We learn by watching and identifying with others
Remember, life, learning and growing is a journey, not a destination. We learn by watching and identifying with others. Identification gives a sense of universality, which demonstrates normality.
All change is painful and presents us with a dilemma (where both options will present a problem for us).
Let them talk. Above all, do not challenge. The goal is to understand the dilemma that they are in even though it may be hard to hear. When we feel listened to, we feel understood and we therefore learn to understand ourselves – we open up, feel accepted, empowered and, above all, hopeful.
If you are thinking of taking your own life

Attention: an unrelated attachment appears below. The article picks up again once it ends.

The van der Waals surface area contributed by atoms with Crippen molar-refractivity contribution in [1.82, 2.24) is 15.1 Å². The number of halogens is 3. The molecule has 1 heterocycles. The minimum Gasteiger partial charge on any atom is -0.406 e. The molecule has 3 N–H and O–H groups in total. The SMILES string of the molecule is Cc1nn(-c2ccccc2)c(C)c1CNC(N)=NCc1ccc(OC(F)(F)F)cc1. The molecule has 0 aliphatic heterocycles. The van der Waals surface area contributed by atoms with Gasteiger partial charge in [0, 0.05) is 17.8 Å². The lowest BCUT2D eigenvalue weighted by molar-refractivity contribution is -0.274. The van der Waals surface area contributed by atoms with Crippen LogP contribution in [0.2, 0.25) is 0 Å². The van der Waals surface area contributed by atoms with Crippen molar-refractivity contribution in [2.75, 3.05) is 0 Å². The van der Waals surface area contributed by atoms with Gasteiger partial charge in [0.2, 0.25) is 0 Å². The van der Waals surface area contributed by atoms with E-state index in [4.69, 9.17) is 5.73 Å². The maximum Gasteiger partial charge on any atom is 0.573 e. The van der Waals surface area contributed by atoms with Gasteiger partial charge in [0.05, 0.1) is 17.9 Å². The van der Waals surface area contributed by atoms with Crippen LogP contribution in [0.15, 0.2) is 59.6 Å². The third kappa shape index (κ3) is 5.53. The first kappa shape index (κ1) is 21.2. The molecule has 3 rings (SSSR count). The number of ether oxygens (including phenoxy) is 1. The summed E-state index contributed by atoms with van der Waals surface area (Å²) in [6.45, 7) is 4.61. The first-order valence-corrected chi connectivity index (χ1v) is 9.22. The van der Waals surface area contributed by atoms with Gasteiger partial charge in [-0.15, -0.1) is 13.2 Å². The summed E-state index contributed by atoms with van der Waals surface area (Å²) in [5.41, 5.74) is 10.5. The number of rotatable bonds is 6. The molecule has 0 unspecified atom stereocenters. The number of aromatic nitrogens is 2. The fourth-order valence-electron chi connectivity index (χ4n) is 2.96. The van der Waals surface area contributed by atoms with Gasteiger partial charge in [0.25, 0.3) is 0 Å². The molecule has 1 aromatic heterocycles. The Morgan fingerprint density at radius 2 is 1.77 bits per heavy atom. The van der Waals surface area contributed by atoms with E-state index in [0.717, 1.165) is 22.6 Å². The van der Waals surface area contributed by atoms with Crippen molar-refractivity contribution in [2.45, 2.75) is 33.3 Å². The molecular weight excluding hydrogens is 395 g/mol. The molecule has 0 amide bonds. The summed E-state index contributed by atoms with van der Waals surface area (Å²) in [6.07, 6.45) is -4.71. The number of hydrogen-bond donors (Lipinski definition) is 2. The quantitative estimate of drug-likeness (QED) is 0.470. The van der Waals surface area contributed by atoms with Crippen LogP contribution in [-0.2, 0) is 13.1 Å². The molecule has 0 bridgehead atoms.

Please try to understand that it’s your thinking that’s wrong, not you. You think that by taking your own life you are taking away all the pain.
You are not, you are leaving it all, multiplied by 100, to those who will be affected by your suicide. And they never recover.
For your parents, you will be the first thought in their head as they wake up every morning and the last thought every night until they die.
Suicide destroys families and those you love. So, if you can’t bring yourself to stop for yourself, stop for them in the short term.
Life is there to be enjoyed, not endured
Try to believe that there is a solution. It is not your fault for feeling the way you do. It’s because you haven’t been able to recognise or find a solution.
The great news is that we can learn how to change the way we feel and how to cope with life.
Life is there to be enjoyed, not endured. Please reach out to someone and start the journey to living a happy and fulfilling life. You can learn how to do this. There’s loads of help out there.